Where will you be tomorrow morning at 0437 GMT? If you’re a Nasa engineer odds are you’ll be glued to your many monitors, keeping a watchful on your Stardust spaceship as it approaches the Tempel 1 comet. The Nasa spaceship will be approaching the comet in part in order to take a look at the impact crater created by a previous spaceship’s probe back in 2005.
Stardust, the spaceship in question, has been hurtling through space since 1999, a time before Twitter and Blu-ray, a time when the just-retired Ronaldo was still in his prime. Its primary mission was to capture dust particles of another comet, Wild 2, and study their makeup. And it did just that, but to Nasa’s delight there was enough fuel in the tank to aim it toward Tempel 1.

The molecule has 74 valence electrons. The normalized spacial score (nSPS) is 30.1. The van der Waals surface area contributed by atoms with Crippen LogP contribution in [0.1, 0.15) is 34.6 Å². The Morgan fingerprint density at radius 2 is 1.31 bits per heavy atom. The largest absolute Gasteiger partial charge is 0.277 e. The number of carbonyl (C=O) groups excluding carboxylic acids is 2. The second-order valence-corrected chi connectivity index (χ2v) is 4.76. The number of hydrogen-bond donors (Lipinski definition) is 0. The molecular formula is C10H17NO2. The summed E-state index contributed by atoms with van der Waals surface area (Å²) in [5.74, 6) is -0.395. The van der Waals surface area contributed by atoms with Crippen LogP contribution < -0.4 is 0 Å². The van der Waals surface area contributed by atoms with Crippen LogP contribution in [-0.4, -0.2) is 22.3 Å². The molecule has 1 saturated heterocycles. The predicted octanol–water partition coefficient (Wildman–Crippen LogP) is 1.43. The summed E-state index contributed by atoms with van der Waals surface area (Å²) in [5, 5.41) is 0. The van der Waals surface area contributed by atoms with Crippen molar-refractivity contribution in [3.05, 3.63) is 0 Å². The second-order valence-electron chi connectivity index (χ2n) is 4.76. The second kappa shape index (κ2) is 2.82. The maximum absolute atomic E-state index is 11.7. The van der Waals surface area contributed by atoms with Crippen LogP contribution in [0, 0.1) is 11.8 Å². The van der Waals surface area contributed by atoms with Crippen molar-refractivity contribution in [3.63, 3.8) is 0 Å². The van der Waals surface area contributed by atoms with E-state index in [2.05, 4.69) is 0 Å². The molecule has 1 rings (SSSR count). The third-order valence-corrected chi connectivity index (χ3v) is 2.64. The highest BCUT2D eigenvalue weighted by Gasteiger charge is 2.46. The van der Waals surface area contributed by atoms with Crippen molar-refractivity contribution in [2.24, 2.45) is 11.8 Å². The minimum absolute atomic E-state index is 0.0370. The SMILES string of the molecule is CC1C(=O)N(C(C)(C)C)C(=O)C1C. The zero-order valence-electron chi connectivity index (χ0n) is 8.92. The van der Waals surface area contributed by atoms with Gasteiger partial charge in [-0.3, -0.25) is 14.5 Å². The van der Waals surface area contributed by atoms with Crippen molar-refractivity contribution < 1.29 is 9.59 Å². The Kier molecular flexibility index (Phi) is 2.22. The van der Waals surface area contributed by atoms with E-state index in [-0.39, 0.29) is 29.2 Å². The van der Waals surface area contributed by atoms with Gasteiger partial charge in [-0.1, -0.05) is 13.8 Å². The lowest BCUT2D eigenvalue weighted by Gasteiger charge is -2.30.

Temple 1 has been been on quite a journey since we last smashed probed into it back in 2005. It’s made an orbit around the Sun, for example, meaning Stardust will be able to check out and compare the comet’s makeup to the previously collected data.
The overall point of carrying out this type of mission? Says Stardust’s point-man at Cornel University, Professor Joe Veverka:
We know that comets preserve interesting molecules, some of which could have been involved in the origin of life on Earth. So, the overall objective of these studies is to get to the point where we can return sizeable samples of cometary material for chemical analysis to answer the question, “Are we comet stuff or not?”
I believe Moby already explained that we’re all made of stars, but what’s our relationship to comets?